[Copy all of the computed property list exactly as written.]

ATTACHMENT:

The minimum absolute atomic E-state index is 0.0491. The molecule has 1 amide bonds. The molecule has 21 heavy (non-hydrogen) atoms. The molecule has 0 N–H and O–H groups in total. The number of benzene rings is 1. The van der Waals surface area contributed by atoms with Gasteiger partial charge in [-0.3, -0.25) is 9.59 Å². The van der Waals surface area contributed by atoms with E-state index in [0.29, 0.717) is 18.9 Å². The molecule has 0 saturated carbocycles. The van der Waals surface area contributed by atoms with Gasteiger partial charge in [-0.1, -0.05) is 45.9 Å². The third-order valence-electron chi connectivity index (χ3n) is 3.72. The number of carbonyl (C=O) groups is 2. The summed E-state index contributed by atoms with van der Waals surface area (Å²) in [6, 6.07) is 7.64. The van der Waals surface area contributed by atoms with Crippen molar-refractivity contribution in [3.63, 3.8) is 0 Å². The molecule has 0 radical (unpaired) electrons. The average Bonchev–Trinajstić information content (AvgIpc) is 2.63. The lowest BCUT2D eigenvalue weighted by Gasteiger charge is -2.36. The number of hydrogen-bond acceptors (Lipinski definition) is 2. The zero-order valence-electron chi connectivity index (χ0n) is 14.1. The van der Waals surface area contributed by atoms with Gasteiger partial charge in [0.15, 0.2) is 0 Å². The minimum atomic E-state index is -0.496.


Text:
The minimum absolute atomic E-state index is 0.0491. The molecule has 1 amide bonds. The molecule has 21 heavy (non-hydrogen) atoms. The molecule has 0 N–H and O–H groups in total. The number of benzene rings is 1. The van der Waals surface area contributed by atoms with Gasteiger partial charge in [-0.3, -0.25) is 9.59 Å². The van der Waals surface area contributed by atoms with E-state index in [0.29, 0.717) is 18.9 Å². The molecule has 0 saturated carbocycles. The van der Waals surface area contributed by atoms with Gasteiger partial charge in [-0.1, -0.05) is 45.9 Å². The third-order valence-electron chi connectivity index (χ3n) is 3.72. The number of carbonyl (C=O) groups is 2. The summed E-state index contributed by atoms with van der Waals surface area (Å²) in [6, 6.07) is 7.64. The van der Waals surface area contributed by atoms with Crippen molar-refractivity contribution in [3.63, 3.8) is 0 Å². The molecule has 0 radical (unpaired) electrons. The average Bonchev–Trinajstić information content (AvgIpc) is 2.63. The lowest BCUT2D eigenvalue weighted by Gasteiger charge is -2.36. The number of hydrogen-bond acceptors (Lipinski definition) is 2. The zero-order valence-electron chi connectivity index (χ0n) is 14.1. The van der Waals surface area contributed by atoms with Gasteiger partial charge in [0.15, 0.2) is 0 Å². The minimum atomic E-state index is -0.496.